Uruguay Travelogue, Day 3
Saturday, December 4, 2010: 7:30 p.m., La Paloma. A long but enjoyable day. We ate a nice buffet breakfast early in the morning, quite surprised to see so many people up considering how late they were out the night before. The rooms didn’t have air conditioning and, at this early time of the summer, though they didn’t need them, cracking the windows in the room last night let in too much noise. I woke up around 1:00 a.m. to the sound of bands or karaoke in the night club at the bottom of the hotel, had to plug in my Ipod to drown out the noise. Otherwise, though, a decent night’s sleep.
This morning’s breakfast buffet was full of nicely arranged fruits, pastries and meats and, for the most part it appears that everywhere we stayed in Uruguay breakfast was understood to be included. We paid our bill, I took some pictures of the historic insides of the building, and we made our way out of town around 9:00 a.m.
Today’s drive was probably the most enjoyable. Our final destination for the day was La Paloma, but in the meantime, we’d be driving through Punta del Este, Jose Ignacio, and a few other beach villages.
Shortly after town, we passed through a beautifully bucolic scene straight out of a Monet painting, replete with pond, ducks, yellow wildflowers and fresh green grass. I pulled over and took some pictures.
Not far from Piriapolis was the beginning of the Punta del Este area, a world into itself inside Uruguay. “Punta,” is a regional destination not only for Uruguayans, but wealthy Argentinians and Brazilians, meriting its own international airports with constant one-hour flights from Buenos Aires. Cresting a hill we saw the first glimpse of Punta in the distance and, as promised, it was breathtaking. We stopped and took some pictures on cliffs, at Casa del Pueblo, a combination hotel/artwork/sculpture created by an artist in honor of his son.
Although we didn’t intend to spend the night in Punta, we did want to drive through, stop, get out, and see what all the fuss was about. Although we were still in shoulder season, traffic and parking here was already crowded. High rise condos lined the boulevards. Punta is, as its name suggests, a point, with one side being, technically, the quieter river side, and the other side of the peninsula marking where the ocean actually begins. We walked, shopped a bit, but in the end got out of town. Prices were higher, people were prettier, stores were more fashionable. Punta is described as the St. Tropez of South America, but I’d say it’s more accurately described as Myrtle Beach meets French Riviera. There’s a mix of high-end and mass-produced, pretty beaches but so many distractions that–even without the beach–Punta has become a destination unto itself.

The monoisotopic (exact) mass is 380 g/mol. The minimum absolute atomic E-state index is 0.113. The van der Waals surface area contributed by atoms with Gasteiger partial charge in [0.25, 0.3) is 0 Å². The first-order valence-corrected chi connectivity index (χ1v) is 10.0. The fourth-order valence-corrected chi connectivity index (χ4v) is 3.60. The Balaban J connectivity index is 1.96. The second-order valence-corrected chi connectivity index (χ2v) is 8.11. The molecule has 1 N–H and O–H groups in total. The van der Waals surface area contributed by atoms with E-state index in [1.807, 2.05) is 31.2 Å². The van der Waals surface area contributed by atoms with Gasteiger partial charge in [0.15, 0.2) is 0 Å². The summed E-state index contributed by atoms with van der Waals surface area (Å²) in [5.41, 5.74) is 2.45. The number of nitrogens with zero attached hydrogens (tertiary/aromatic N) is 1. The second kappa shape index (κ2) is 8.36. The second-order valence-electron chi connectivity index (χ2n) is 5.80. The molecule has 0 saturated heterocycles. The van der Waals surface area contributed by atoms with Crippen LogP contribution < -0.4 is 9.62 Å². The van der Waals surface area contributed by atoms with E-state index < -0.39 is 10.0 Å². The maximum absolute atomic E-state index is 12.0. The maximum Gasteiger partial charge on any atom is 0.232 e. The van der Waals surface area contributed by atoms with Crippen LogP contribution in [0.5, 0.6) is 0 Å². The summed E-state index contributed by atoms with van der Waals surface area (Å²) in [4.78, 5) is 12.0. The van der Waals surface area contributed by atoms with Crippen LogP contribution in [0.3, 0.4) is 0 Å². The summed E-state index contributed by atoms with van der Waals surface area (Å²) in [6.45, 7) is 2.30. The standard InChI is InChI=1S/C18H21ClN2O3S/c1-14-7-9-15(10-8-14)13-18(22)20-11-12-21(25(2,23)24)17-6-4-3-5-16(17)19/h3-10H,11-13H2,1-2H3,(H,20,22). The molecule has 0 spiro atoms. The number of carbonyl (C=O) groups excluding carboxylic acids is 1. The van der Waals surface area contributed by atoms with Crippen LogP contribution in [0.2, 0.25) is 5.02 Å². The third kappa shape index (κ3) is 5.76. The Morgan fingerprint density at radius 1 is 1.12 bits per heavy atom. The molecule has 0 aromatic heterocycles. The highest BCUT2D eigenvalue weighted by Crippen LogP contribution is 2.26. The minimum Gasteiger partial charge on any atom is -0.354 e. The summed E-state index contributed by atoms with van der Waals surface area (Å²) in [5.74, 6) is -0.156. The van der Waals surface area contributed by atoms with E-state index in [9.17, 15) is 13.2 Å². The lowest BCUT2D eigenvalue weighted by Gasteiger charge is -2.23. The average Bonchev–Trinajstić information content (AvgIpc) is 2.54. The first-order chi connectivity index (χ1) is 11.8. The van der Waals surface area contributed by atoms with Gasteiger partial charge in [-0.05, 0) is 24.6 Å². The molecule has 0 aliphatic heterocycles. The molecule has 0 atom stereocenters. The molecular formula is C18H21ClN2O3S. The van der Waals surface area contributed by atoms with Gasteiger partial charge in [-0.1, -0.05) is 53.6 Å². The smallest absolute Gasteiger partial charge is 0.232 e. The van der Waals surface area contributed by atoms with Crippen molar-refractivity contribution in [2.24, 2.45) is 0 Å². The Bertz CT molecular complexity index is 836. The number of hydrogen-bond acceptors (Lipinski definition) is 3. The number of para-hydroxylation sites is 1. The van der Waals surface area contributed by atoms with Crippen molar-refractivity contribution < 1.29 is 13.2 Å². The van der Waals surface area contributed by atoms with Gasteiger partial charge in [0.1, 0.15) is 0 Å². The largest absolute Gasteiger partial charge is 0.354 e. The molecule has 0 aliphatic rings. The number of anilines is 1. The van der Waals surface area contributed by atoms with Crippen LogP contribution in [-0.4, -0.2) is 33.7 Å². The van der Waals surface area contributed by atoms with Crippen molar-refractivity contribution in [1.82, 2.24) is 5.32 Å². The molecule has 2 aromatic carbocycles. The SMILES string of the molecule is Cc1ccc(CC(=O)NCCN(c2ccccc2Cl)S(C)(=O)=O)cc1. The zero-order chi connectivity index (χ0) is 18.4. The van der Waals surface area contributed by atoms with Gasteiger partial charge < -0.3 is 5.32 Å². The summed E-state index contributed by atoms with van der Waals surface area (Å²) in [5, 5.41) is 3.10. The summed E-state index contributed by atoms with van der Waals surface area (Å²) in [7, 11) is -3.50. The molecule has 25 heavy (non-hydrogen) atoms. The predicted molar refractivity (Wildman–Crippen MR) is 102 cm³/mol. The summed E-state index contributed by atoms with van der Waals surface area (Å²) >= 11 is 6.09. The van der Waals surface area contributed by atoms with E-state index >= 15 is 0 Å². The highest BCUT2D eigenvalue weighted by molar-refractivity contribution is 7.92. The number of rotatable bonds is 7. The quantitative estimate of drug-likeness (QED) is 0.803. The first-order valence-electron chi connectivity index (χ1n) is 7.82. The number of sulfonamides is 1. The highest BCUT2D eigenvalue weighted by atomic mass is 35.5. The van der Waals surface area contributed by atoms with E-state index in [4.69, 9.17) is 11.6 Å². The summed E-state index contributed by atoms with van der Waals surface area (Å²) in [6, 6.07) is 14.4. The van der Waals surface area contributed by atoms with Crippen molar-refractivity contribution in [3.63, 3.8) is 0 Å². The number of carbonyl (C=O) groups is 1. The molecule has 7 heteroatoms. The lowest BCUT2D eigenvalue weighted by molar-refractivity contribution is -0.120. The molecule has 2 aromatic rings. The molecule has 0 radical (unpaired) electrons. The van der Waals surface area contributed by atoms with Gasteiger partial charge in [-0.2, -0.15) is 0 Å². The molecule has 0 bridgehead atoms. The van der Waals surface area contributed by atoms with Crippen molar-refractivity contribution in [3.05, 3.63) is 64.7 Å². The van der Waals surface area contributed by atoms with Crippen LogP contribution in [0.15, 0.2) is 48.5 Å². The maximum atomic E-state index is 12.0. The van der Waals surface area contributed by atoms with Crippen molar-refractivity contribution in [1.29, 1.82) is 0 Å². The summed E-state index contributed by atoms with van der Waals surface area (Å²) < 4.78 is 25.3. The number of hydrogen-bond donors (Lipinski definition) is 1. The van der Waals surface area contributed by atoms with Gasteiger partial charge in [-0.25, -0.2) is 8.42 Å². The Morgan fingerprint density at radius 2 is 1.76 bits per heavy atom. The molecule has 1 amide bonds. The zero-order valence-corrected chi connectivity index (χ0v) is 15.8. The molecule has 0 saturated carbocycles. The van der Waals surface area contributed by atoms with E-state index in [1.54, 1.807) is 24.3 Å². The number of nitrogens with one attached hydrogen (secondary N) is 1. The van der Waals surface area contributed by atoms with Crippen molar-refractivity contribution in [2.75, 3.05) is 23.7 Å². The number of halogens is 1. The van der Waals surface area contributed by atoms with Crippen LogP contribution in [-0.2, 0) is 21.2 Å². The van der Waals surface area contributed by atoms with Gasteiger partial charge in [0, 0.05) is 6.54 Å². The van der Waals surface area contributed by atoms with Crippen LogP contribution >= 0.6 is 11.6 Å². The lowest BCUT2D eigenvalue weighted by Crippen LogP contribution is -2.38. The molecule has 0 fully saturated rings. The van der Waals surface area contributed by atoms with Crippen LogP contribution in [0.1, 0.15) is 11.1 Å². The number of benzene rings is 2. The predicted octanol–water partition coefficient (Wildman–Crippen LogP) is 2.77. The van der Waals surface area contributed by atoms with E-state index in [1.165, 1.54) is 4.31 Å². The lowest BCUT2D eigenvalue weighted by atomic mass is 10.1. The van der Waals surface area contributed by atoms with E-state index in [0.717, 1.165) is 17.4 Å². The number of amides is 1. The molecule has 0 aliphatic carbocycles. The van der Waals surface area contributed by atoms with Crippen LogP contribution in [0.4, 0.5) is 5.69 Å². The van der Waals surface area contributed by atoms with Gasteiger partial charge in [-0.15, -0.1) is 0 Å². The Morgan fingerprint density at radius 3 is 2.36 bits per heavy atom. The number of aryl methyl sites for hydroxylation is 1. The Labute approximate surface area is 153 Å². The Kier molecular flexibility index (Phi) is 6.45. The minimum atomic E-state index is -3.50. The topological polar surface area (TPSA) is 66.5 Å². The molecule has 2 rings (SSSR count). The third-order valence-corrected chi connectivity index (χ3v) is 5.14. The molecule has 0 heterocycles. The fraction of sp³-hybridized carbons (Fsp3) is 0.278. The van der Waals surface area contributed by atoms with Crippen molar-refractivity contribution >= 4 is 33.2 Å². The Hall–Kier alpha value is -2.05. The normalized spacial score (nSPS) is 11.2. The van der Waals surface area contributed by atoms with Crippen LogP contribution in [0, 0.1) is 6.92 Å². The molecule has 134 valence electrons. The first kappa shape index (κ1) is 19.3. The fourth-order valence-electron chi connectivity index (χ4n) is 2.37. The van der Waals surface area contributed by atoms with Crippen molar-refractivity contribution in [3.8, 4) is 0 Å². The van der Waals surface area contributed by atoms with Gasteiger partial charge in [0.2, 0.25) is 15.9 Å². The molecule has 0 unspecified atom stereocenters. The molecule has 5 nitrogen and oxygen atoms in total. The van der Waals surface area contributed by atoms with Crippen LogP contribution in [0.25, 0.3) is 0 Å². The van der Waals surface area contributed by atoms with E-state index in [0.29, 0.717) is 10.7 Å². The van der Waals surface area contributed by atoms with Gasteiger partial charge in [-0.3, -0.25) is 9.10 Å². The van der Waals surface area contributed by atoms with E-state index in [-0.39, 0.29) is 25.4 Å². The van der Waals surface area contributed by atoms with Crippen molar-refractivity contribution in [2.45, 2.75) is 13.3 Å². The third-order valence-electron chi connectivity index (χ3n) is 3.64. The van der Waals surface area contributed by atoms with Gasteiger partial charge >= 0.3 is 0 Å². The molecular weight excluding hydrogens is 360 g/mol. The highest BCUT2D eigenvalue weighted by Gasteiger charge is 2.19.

Shortly after, we made it to the village of Jose Ignacio, a former fishing village that has now, through restrictive zoning become a sort of bohemian chic village. Don and I drove through, and didn’t see too much to excite us, though who knows, perhaps we missed the best part.
After Jose Ignacio, we moved off the coast onto a dirt road driving past what I’d term “gentleman farm estates” or “chacras” as they are called. Here is a good example of the sprawling destination that Punta has become. You first have Punta proper, nice beaches on a peninsula, catches the attention of wealthy foreigners. Punta builds up, becomes THE place, and then the suburbs (Jose Ignacio) become of interest to those for whom Punta just isn’t chic or exclusive enough. But then, apparently, another phenomenon, because for miles after Jose Ignacio, we found farm after farm, beautiful signage, wonderful names, that appeared to be vacation farms (i.e., more for looks than an actual working farm) that were on beautiful rolling pieces of land. And for probably 20-30 miles past Jose Ignacio (which was, itself, at least 20 km away from Punta del Este), these chacras claimed to be located in the Jose Ignacio area. Get it?
Eventually, we made our way to La Paloma, a small surfing village a few hours away from Piriapolis and Punta del Este. We arrived in town around 2:00 and at first glance, there was nothing too impressive, a quiet little town on the coast, a few tired stores and hotels, young kids in their teens and 20s milling about. We ate a good lunch and, better rested and fed, drove around town. This was our first night without a planned accommodation, and we’d learned that we made better decisions on where to stay when we weren’t overly tired or hungry.
Once we (especially I) felt better, we drove around to see what we could see. Things in the town were pretty laid back, the homes not too fancy, probably not too many full-time residents, but the beach was wide and the surf was good. Mental note to self: I’ve got to learn to surf. It’s a shame to have visited some of the Americas’ top surf spots and not be able to take advantage of them.
We got a villa, two bedrooms, one bath, at Villas Piamonte, basically on the water, with a nice view, basic amenities, for $90. Although on the drive into town things were pretty hot, by the time we walked the beach at 5 or 6, everyone had put on clothes over their bathing suits, and the cool evening wind was whipping around.
We bought some groceries, ate at one of the few open restaurants in town, and retired for the night. The 210 V outlets wouldn’t take our electronics, and the converter Don let me borrow blew out my already touchy laptop power supply.
We went to bed fairly early. However, without air conditioning I had to open the windows, which caused two problems. The first was that my neighbors, college-aged, pulled in to their villa around 1:00 a.m., cranked up their music, and lit up their parilla to begin grilling. The second was that, once awake, I felt a quite constant bite of a nagging mosquito. I sprayed down with spray, plugged in my trusty Ipod, and finally went to sleep around 2:00